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Human Papilloma Virus (H.P.V.) Information

In accordance with N.J.S.A. 18A:40-42, the New Jersey Department of Health and Senior Services has developed the attached educational fact sheets about the Human Papillomavirus (HPV).  For the 2007 - 2008 school year, public school districts are staturtorily required to distribute the fact sheet to parents or guardians of students in grades seven through twelve.  Commencing in the 2008 - 2009 school year, public school districts are required to distribute the fact sheet to parents or guardians of seventh grade students annually.  Nonpublic schools are encouraged, but not required to distribute the fact sheet to students in grades seven through twleve. 

To read or download the NJDHSS Fact Sheet on the Human Papillomavirus (HPV), click on the Attachment at the bottom of this page
MRSA

INFORMATION FOR THE WESTFIELD SCHOOL COMMUNITY ON COMMUNITY ASSOCIATED MRSA

 

What is MRSA?

Recent news reports have highlighted the recent emergence of a multi-drug resistant organism called MRSA (methicillin/oxacillin resistant staphlococcus aureus). Although it has always been a concern in the healthcare setting, it has recently emerged as a community acquired infection. It is most commonly acquired in hospitals. More recently, MRSA has been reported in increasing numbers among healthy persons of all ages in the community. It is estimated that Staphylococcus aureus bacteria are carried by 30-50% of the population, and easily passed from one person to another. However, the bacteria do not necessarily cause an infection unless there is a break in the skin from an injury, insect bite or scratch. Staph or MRSA infections in the community are usually manifested as skin infections such as pimples and boils in otherwise healthy people.

How can MRSA Infections be prevented?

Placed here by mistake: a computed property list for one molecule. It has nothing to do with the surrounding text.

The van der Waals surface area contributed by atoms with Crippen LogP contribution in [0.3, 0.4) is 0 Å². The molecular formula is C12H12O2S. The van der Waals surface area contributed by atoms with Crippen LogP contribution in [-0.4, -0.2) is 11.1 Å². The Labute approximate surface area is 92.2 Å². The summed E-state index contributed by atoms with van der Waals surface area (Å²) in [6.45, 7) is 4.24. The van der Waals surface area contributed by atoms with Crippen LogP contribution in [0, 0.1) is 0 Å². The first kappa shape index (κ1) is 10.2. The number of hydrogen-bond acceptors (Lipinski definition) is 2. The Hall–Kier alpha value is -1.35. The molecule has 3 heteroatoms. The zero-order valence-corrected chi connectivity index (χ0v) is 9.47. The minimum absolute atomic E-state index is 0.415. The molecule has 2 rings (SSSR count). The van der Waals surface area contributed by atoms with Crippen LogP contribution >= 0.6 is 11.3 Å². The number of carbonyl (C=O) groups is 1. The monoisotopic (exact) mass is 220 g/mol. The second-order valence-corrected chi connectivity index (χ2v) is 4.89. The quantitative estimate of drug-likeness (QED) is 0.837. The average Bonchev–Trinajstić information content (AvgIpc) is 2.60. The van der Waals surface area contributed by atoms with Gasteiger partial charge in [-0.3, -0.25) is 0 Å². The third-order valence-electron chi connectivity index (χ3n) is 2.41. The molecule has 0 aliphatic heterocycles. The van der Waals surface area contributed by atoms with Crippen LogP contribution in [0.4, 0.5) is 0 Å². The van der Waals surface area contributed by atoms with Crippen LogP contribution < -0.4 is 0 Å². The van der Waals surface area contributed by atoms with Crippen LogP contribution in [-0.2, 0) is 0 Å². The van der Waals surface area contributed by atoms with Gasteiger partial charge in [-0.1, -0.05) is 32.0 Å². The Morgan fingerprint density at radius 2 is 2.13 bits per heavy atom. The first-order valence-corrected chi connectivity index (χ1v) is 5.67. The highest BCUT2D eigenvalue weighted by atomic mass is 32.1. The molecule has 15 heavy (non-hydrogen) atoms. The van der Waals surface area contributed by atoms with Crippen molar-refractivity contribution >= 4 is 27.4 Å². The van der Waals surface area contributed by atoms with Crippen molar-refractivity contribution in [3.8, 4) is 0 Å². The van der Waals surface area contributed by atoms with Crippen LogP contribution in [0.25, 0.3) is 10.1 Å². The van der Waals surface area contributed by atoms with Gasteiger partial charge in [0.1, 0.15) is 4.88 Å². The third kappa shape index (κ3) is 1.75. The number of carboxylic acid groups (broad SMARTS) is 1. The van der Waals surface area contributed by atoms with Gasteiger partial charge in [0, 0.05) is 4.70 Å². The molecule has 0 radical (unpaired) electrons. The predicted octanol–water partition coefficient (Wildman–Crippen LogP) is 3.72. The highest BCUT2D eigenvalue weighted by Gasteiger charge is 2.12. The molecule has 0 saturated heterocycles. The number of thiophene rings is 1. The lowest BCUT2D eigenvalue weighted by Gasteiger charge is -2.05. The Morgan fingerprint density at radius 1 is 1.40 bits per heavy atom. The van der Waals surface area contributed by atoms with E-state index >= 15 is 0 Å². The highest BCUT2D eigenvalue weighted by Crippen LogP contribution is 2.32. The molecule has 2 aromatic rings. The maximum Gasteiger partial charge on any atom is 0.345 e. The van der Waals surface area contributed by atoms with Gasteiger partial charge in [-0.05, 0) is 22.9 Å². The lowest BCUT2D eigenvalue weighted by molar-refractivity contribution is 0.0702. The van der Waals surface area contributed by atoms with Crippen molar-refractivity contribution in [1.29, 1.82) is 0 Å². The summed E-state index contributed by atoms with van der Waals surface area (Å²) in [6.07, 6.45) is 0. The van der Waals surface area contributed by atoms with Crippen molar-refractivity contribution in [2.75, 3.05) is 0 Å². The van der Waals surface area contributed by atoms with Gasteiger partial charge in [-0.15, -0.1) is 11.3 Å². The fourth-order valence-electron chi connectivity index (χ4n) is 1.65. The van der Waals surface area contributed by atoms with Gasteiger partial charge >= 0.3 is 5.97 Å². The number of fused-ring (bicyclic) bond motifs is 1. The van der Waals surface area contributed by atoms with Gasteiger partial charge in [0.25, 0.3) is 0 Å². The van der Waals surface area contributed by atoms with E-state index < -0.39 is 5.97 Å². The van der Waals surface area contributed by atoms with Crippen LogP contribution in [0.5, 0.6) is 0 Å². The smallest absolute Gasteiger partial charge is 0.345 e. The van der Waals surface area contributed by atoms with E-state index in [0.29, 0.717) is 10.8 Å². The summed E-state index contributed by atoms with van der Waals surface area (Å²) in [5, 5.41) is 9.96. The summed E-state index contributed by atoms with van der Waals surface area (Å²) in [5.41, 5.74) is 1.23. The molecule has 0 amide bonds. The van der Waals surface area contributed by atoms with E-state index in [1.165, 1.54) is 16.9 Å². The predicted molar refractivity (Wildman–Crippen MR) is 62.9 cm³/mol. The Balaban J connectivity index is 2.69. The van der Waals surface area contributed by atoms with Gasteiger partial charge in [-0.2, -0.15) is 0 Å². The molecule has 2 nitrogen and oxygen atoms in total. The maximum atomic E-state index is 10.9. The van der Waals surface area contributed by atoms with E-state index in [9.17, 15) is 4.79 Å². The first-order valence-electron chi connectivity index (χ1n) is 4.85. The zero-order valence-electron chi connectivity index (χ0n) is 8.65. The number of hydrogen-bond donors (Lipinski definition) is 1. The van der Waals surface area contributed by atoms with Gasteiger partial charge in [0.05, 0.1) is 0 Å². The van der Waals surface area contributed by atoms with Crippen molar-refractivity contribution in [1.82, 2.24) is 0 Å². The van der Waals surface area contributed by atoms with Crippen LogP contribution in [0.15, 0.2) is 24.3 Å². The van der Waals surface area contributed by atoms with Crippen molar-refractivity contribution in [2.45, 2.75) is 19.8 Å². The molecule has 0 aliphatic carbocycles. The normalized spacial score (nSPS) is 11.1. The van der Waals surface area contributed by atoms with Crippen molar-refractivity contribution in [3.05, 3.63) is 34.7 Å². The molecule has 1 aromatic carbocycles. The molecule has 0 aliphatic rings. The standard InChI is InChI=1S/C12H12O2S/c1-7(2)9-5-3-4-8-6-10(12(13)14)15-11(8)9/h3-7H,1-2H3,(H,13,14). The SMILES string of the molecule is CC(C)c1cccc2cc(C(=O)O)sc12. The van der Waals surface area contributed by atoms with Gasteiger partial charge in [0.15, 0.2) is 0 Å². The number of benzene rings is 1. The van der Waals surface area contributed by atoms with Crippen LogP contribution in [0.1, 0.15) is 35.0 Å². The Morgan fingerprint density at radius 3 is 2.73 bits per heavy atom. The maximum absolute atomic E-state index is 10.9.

MRSA is spread through close contact with an infected person; MRSA may also be spread by indirect contact, by touching objects (towels, sheets, wound dressings, clothes, workout areas and sports equipment) contaminated by the infected skin of a person with MRSA. To avoid MRSA, or staphylococcus bacteria, the Centers for Disease Control (CDC) recommends that everyone practice good hygiene:

· Keep your hands clean by washing thoroughly with soap and water. 
· Shower or bathe thoroughly after athletic workouts and contact with other players. 
· Utilize alcohol-based hand sanitizers when soap and water are unavailable. 
· Launder athletic uniforms and other athletic clothing in hot water and dry them in a hot dryer. 
· If you have an open wound, be sure to clean it well and keep it covered with a bandage that attaches to the skin on all sides. If you feel your child has a skin infection, please see your physician!
• Never share or borrow towels, razors, soap, or any others person items.


What Steps are the Westfield Public Schools taking?


 • To ensure the health and safety of our students, the Westfield Public Schools are taking appropriate measures to disinfect all the facilities and school equipment. The Athletic Department is also advising school athletes to launder their personal athletic wear and sanitize personal athletic equipment.
• Parents have received notification of measures that are being taken in school and recommendations for home hygiene.
• The custodial staff has identified areas of higher risk and an aggressive plan for cleaning and sanitizing has been implemented.
• School nurses have been trained to identify signs and symptoms of the infection. 
• Students are being instructed in proper hygiene and preventative measures in Health classes. 
• Coaches and trainers have been instructed to discuss good hygiene and prevention with their teams, and to make appropriate referrals to any students with signs of a sign infection. 
• Families are urged to call their family physician if they have any additional questions about MRSA; see a physician immediately upon observing any new skin lesions. If the physician suspects MRSA, please notify the school nurse as soon as possible.

For more detailed information link to www.cdc.gov/ncidod/dhqp

Flu Facts

 

THE INFLUENZA VIRUS DIFFERS FROM OTHER VIRUSES BASED ON THE SEVERITY OF THE SYMPTOMS. THE ONSET OF THE FLU OCCURS SUDDENLY WITH AN ELEVATION IN TEMPERATURE OF OVER 101 DEGREE F LASTING 3 TO 4 DAYS, SEVERE COUGH, HEADACHE , MYALGIA (MUSCLE ACHES AND PAINS), FATIGUE, EXTREME EXHAUSTION, COLD SYMPTOMS, AND SORE THROAT .

STUDENTS ARE ENCOURAGED TO STAY HOME IF THEY HAVE AN ELEVATION IN THEIR TEMPERATURE GREATER THAN 100.4.  A STUDENT SHOULD BE FREE OF A FEVER FOR 24 HOURS BEFORE RETURNING TO SCHOOL. 

THIS DISTINGUISHES THE FLU SYMPTOMS FROM OTHER RESPIRATORY ILLNESSES LIKE THE COMMON COLD. MOST PEOPLE RECOVER AFTER A BRIEF PERIOD OF MISERY. THOSE AT HIGH RISK INCLUDE CHILDREN UNDER THE AGE OF 3, PEOPLE WITH CHRONIC HEALTH PROBLEMS, AND PEOPLE OVER THE AGE OF 65. THE FLU VACCINE IS THE BEST WAY FOR INDIVIDUALS TO PROTECT THEMSELVES.

ANTIVIRAL MEDICATIONS CAN HELP YOU FEEL BETTER FASTER.....CONTACT YOUR PHYSICIAN IMMEDIATELY

For more information go to facesofinfluenza.org